“Soil flows can be subdivided by grain size into debris flows where the material is coarse-grained and earth flows where fine-grained. The geomorphic character, speed and travel distance of a soil flow is dependent on the particle size, slope and water content within the slide mass. Debris flows form steep, unvegetated scars in the head region and irregular, hummocky deposits at the toe. They most commonly occur on slopes greater than 65 percent. The 1994 Northridge Earthquake in southern California triggered more than 11,000 shallow disrupted slides.”

“Earth flows are characteristically slow moving and may continue to move for a period of days to weeks after initiating. The main hazard from flows occurs where they impact projects in the downslope or runout area. They are typically triggered by periods of prolonged rainfall following a period of less intense precipitation. They can move very rapidly and travel relatively long distances, making them a significant threat to life and property. Flows can also occur on the outer slope of engineered fill faces where saturated surface soils lay above more highly compacted engineered fill.”

“The main mitigation is to either avoid the hazardous zone or deflect the flow material. The most common solution is to provide an adequate setback from the runout zone. Grading solutions include removing excess material from the upslope swales, reshape the gully profile to reduce the driving forces, lowering the slope gradient and restricting water inflow into the soil mass. Offsite flows can be mitigated using catchment basins, protective structures such as embankments, diversion or barrier walls and by requiring setback distances. The most effective measure to protect structures against earth flows and debris flows is to accurately define the potential failure area and require a setback from the runout path.”

Rock Falls

“Rock falls and topples consist of weakly cemented, loose or intensely fractured and weathered material on slopes.”

“Natural fracturing patterns and incipient failure planes determine block sizes. The principal failure mechanism in this type of failure is loss of tensile strength on very steep slopes. This loss of tensile strength is commonly accentuated or triggered by infiltration of water, freeze-thaw cycles or strong earthquake ground shaking.”

“Rock falls commonly occur on high angle cut slopes, ledges, steep slopes, and in particular, highway and railroad cuts where slopes have been undercut either during construction or over steepened by progressive removal of small slope failures and ongoing maintenance. They pose a substantial hazard to vehicles along roadways and to structures downslope at the base of canyons.”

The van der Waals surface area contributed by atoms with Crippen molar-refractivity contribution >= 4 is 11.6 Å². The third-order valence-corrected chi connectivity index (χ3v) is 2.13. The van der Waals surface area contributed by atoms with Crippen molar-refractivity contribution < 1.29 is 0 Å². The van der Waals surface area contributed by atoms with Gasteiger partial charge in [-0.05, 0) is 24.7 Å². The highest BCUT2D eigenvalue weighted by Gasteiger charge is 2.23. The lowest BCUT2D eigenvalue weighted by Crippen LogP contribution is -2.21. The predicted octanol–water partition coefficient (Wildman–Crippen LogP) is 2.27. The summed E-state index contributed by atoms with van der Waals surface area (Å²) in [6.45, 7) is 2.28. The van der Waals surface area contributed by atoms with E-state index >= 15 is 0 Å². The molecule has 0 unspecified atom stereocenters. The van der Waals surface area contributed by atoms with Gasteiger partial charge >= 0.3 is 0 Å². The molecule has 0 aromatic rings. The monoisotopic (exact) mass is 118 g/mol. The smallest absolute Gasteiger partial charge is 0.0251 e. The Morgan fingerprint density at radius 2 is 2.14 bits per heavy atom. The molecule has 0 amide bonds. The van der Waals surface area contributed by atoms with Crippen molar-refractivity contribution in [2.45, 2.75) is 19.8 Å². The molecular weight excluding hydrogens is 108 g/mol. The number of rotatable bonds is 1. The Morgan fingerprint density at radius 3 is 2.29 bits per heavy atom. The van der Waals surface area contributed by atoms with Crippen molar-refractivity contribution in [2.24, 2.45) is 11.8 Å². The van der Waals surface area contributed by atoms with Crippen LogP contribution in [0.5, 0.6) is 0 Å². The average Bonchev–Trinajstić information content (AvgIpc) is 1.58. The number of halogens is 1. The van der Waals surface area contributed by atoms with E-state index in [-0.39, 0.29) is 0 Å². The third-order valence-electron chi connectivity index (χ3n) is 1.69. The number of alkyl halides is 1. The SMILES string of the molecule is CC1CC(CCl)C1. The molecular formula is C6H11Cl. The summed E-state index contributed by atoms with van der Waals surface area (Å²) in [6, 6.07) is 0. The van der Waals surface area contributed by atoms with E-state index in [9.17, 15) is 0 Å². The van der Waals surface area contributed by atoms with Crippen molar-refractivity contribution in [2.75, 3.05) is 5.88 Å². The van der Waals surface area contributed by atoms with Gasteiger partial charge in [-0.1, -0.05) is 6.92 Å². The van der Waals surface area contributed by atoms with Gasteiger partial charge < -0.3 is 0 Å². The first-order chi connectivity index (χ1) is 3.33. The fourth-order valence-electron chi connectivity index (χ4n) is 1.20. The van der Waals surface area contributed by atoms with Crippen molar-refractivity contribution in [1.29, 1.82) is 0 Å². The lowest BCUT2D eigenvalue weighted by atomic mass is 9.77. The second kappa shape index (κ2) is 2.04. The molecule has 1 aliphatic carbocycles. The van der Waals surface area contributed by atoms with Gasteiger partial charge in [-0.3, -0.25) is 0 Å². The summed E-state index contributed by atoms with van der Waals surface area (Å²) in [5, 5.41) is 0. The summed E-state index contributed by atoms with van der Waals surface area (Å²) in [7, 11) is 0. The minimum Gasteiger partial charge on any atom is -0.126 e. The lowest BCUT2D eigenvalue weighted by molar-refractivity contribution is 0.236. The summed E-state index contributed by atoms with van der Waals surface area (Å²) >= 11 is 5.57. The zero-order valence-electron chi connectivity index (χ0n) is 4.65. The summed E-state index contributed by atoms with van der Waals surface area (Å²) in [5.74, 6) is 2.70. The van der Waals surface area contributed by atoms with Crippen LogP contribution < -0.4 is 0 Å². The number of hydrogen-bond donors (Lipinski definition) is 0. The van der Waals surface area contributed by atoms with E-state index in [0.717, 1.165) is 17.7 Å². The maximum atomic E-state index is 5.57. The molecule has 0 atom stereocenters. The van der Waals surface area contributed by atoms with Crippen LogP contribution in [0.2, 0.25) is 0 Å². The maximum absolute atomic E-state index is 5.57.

“The most common mitigation on steep slopes with large blocks and well-defined discontinuities is to increase the resisting force by pinning individual blocks and slide masses with rock bolts and anchors. More highly fractured rock masses can be contained by installing reinforced caissons, covering the slope with wire mesh or by scaling overhanging rock from the slope face. Another common solution is to separate the structure from the hazard with an adequate setback, build a graded berm to divert or adequately contain the material. In more homogeneous, fine-grained material, grading can be used to decrease the steepness of the slope and reduce the driving forces. These soil/weathered rock mixtures can also be pinned using soil nail or sprayed with gunite to stabilize the slope faces. In some cases, the unstable material must be removed from the slope face using mechanical means or hand labor.”

For More Information

The quoted parts of this article are from the California Geological Survey Special Publication 117A.

Other Articles About Investigating Seismic Risks


John is a landscape architect who is currently preparing to take the California Supplemental Exam to become licensed in California. He is currently a licensed professional landscape architect in Georgia and Florida. John graduated from California State University, Pomona with a BSLA degree in landscape architecture in 1997 and has extensive practice experience in residential and commercial landscape design.